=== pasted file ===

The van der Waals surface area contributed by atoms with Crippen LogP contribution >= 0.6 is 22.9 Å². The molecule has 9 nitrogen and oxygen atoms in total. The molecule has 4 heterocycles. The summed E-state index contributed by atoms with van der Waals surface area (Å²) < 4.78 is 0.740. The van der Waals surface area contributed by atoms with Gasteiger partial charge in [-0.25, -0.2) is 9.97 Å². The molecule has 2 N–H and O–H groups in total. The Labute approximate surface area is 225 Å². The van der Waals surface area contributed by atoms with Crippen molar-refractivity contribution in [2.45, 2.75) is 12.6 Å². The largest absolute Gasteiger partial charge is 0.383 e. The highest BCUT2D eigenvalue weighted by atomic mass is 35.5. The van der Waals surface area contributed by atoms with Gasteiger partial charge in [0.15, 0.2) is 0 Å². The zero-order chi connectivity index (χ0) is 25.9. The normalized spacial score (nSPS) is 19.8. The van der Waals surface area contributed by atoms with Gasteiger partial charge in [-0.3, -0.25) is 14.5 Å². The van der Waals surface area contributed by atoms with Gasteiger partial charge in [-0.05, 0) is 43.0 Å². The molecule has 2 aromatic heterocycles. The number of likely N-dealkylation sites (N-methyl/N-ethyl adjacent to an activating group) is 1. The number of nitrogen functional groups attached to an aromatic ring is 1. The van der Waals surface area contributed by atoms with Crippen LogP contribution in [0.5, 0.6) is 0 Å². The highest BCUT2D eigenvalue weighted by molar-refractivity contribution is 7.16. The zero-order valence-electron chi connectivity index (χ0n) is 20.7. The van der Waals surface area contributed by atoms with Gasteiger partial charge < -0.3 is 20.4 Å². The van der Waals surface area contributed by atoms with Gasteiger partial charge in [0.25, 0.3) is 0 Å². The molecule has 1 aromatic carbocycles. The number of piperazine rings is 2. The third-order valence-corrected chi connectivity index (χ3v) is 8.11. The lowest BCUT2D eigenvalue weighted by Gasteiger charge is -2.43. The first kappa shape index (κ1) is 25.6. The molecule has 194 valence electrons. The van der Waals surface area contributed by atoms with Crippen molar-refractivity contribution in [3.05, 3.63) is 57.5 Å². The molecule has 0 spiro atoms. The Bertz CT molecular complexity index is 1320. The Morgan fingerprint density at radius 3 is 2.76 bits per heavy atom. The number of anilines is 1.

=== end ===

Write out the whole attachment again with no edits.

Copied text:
The van der Waals surface area contributed by atoms with Crippen LogP contribution >= 0.6 is 22.9 Å². The molecule has 9 nitrogen and oxygen atoms in total. The molecule has 4 heterocycles. The summed E-state index contributed by atoms with van der Waals surface area (Å²) < 4.78 is 0.740. The van der Waals surface area contributed by atoms with Gasteiger partial charge in [-0.25, -0.2) is 9.97 Å². The molecule has 2 N–H and O–H groups in total. The Labute approximate surface area is 225 Å². The van der Waals surface area contributed by atoms with Crippen molar-refractivity contribution in [2.45, 2.75) is 12.6 Å². The largest absolute Gasteiger partial charge is 0.383 e. The highest BCUT2D eigenvalue weighted by atomic mass is 35.5. The van der Waals surface area contributed by atoms with Gasteiger partial charge in [0.15, 0.2) is 0 Å². The zero-order chi connectivity index (χ0) is 25.9. The normalized spacial score (nSPS) is 19.8. The van der Waals surface area contributed by atoms with Gasteiger partial charge in [-0.3, -0.25) is 14.5 Å². The van der Waals surface area contributed by atoms with Gasteiger partial charge in [-0.05, 0) is 43.0 Å². The molecule has 2 aromatic heterocycles. The number of likely N-dealkylation sites (N-methyl/N-ethyl adjacent to an activating group) is 1. The number of nitrogen functional groups attached to an aromatic ring is 1. The van der Waals surface area contributed by atoms with Crippen LogP contribution in [0.5, 0.6) is 0 Å². The highest BCUT2D eigenvalue weighted by molar-refractivity contribution is 7.16. The zero-order valence-electron chi connectivity index (χ0n) is 20.7. The van der Waals surface area contributed by atoms with Gasteiger partial charge < -0.3 is 20.4 Å². The van der Waals surface area contributed by atoms with Gasteiger partial charge in [0.25, 0.3) is 0 Å². The molecule has 1 aromatic carbocycles. The number of piperazine rings is 2. The third-order valence-corrected chi connectivity index (χ3v) is 8.11. The lowest BCUT2D eigenvalue weighted by Gasteiger charge is -2.43. The first kappa shape index (κ1) is 25.6. The molecule has 194 valence electrons. The van der Waals surface area contributed by atoms with Crippen molar-refractivity contribution in [3.05, 3.63) is 57.5 Å². The molecule has 0 spiro atoms. The Bertz CT molecular complexity index is 1320. The Morgan fingerprint density at radius 3 is 2.76 bits per heavy atom. The number of anilines is 1.